Rugby league comes together to pay respects to Ronan Costello


Ronan Costello (Picture: Huddersfield Giants)

RUGBY league is again in mourning following the death of Huddersfield Giants youngster Ronan Costello on Tuesday.
The sense of loss felt by the sport as a whole can, of course, be nothing compared to what the 17-year-old’s family, friends and team-mates must be going through at this time.
Yet that does not mean the collective sense of grief or heartfelt tributes to Costello across social media are in any way diminished, particularly given the circumstances surrounding the death of a young man with the world still at his feet.
The Giants academy player was airlifted to hospital last Saturday after sustaining what was initially reported by the Huddersfield Examiner as head and neck injuries in a seemingly innocuous tackle in the subsequently-abandoned under-19s game with Salford Red Devils.
Fortunately, such incidents are incredible rare, although the tragedy comes little over a year after Keighley Cougars and Wales forward Danny Jones died during a game from a previously undetected hereditary heart disease.
Jones’ memory lives on thanks in no small part to the incredible work of his widow Lizzie, who successfully campaigned to make cardiac screening mandatory for all Kingston Press Championship and League One clubs.
She is now spearheading the Danny Jones Defibrillator Fund in cooperation with The RFL Benevolent Fund, which will allow amateur clubs across the country to purchase defibrillators.
Costello too will be remembered by Yorkshire Juniors, who decided to rename their under-18 Challenge Cup in his honour in the immediate aftermath of the sad news being announced.
There will be a minute’s applause in his memory at many games this coming weekend too, while Costello’s former amateur club Brighouse Rangers are inviting anyone who wishes to lay flowers to do so around the posts on their main pitch.
A crowdfunding site was also set up to raise money for the Costello family late on Tuesday as well, although the family have since requested all donations instead go to the Defibrillator Fund, while a collection at his funeral will be held to raise money for that, the Yorkshire Air Ambulance and Headway.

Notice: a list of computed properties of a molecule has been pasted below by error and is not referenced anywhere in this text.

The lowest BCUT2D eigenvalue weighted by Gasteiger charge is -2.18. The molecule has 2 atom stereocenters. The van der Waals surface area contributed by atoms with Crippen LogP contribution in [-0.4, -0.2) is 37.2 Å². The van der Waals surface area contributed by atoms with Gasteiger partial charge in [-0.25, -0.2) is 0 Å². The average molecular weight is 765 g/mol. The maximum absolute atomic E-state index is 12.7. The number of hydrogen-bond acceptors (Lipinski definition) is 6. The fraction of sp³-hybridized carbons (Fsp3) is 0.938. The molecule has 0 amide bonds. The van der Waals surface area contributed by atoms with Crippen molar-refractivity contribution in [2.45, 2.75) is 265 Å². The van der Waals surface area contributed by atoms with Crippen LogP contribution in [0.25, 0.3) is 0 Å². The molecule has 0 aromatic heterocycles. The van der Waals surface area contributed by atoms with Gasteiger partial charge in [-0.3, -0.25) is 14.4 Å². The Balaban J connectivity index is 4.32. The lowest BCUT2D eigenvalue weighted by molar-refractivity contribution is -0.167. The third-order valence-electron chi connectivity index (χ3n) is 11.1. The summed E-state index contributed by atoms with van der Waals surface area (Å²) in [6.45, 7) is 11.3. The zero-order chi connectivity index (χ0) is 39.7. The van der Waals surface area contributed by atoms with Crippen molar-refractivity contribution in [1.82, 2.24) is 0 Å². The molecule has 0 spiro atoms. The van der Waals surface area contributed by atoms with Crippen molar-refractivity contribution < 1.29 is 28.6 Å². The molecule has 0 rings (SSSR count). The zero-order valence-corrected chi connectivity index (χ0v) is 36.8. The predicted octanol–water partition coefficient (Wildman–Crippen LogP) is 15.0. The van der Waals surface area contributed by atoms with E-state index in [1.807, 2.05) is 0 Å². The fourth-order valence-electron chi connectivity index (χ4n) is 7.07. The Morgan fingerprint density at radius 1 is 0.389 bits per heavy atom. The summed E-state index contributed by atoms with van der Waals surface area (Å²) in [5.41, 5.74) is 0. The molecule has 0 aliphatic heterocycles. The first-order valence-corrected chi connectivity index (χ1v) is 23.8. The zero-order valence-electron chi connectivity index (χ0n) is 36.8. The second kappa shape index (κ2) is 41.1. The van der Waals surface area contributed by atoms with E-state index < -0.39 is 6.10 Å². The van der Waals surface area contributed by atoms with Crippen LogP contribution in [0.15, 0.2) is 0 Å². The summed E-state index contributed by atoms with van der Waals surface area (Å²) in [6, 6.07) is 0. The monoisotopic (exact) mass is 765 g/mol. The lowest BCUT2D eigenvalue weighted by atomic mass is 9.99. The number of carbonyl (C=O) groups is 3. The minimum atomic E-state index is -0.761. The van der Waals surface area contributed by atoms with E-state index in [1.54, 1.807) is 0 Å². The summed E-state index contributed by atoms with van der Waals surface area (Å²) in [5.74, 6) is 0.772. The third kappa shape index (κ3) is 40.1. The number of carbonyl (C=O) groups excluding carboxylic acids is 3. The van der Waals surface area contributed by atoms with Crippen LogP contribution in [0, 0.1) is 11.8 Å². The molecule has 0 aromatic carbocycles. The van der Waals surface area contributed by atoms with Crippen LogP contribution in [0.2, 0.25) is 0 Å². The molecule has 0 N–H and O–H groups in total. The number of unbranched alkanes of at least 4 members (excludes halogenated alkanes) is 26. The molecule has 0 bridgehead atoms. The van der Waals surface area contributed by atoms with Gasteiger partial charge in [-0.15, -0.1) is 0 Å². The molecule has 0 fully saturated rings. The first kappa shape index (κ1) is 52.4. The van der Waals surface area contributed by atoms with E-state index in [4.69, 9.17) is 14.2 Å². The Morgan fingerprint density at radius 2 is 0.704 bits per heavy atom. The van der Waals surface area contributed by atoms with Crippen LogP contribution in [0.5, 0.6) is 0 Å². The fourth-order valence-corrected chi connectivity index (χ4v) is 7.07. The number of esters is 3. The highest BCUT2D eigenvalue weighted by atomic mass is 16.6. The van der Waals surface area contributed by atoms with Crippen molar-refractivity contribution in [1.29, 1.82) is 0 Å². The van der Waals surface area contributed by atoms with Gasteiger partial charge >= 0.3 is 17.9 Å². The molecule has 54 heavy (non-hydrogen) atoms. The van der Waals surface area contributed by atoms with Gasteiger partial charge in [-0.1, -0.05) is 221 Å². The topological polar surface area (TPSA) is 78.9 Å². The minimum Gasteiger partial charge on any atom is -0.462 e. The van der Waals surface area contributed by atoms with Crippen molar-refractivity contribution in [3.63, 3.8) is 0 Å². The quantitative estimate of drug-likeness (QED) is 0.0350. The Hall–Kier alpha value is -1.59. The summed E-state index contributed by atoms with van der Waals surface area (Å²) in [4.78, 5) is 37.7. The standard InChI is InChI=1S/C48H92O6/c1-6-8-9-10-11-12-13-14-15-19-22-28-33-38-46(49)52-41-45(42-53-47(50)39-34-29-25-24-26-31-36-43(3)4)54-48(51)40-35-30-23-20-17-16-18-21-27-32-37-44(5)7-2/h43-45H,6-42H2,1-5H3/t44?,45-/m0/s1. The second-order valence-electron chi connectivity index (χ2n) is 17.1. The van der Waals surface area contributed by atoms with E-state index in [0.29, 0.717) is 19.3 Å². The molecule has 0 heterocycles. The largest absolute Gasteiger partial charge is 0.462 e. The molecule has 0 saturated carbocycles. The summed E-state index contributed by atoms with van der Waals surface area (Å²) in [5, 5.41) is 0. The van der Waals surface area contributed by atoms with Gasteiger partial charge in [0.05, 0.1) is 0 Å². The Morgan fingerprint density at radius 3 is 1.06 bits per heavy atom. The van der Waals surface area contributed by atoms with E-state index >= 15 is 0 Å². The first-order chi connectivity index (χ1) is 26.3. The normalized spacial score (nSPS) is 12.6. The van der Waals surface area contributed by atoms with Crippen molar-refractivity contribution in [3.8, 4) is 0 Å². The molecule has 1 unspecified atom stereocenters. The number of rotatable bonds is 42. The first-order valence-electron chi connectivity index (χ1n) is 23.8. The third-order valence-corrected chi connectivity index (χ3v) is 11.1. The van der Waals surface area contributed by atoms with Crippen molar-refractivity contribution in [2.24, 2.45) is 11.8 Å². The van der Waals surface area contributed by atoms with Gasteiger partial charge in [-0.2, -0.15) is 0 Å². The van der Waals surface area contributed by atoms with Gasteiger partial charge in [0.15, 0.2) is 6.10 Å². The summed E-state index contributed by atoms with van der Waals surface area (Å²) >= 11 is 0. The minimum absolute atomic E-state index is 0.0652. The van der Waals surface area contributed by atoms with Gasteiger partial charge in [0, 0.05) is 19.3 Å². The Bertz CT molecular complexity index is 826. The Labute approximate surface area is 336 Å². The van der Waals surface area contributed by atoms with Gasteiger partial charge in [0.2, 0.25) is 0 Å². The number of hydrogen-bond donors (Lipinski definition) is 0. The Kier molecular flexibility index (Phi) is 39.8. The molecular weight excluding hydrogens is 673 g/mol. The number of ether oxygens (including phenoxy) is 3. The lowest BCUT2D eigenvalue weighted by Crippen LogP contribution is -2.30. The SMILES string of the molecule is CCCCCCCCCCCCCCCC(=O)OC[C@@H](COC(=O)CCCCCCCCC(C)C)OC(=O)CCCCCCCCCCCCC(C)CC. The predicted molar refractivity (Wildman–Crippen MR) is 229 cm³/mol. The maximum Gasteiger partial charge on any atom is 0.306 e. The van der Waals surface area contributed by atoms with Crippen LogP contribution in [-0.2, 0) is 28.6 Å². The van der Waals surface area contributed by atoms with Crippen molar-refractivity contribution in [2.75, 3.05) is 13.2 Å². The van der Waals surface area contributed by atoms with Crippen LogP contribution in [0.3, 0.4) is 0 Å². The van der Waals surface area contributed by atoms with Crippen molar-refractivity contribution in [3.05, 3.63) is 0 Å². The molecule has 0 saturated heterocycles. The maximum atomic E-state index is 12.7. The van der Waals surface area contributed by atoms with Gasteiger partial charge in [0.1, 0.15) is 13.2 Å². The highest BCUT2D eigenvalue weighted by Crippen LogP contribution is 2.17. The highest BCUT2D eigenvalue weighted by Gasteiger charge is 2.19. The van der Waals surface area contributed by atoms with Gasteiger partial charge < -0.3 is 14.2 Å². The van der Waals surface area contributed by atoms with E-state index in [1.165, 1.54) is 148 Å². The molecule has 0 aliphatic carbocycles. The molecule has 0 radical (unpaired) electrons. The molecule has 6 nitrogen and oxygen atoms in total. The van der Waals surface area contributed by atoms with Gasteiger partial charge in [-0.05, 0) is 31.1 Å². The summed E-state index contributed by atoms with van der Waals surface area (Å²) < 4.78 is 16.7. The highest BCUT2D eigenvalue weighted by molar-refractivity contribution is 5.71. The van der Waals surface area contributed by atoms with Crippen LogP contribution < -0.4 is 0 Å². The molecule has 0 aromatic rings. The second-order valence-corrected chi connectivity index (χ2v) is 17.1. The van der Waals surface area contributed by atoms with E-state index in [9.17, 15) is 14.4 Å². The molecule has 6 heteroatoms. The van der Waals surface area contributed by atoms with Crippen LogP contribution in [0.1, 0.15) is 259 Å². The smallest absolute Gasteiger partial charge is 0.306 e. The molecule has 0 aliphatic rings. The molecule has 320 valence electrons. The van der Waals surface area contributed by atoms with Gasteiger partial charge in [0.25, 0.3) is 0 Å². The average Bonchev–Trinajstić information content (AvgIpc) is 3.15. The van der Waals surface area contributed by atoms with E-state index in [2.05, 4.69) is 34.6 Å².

What all of this does is underline the capacity of the rugby league family to come together during difficult times, although there is a sad postscript to take heed of.
For while the chances of incidents which claimed the life of Jones, and indeed former Wakefield Trinity player Leon Walker during a reserve game in 2009, recurring can be minimised as much as is possible through procedures now put in place, there will always be the risk, however relatively minor, of something like this happening again.
The Costello family acknowledged as much in a statement released by Huddersfield, saying it was a “tragic accident” – much like the one which claimed the life of Leeds half-back Chris Sanderson aged just 22 after he was knocked unconscious in a game at Salford in 1977.
Any competitor in any sport at any level knows there is a chance they could get hurt whenever they partake in their chosen discipline though, and accept that because their enjoyment of the sport and competition vastly outweighs that.
Perhaps, then, the most fitting way to remember Costello is as a young man playing the game he loved and living his life to the full.


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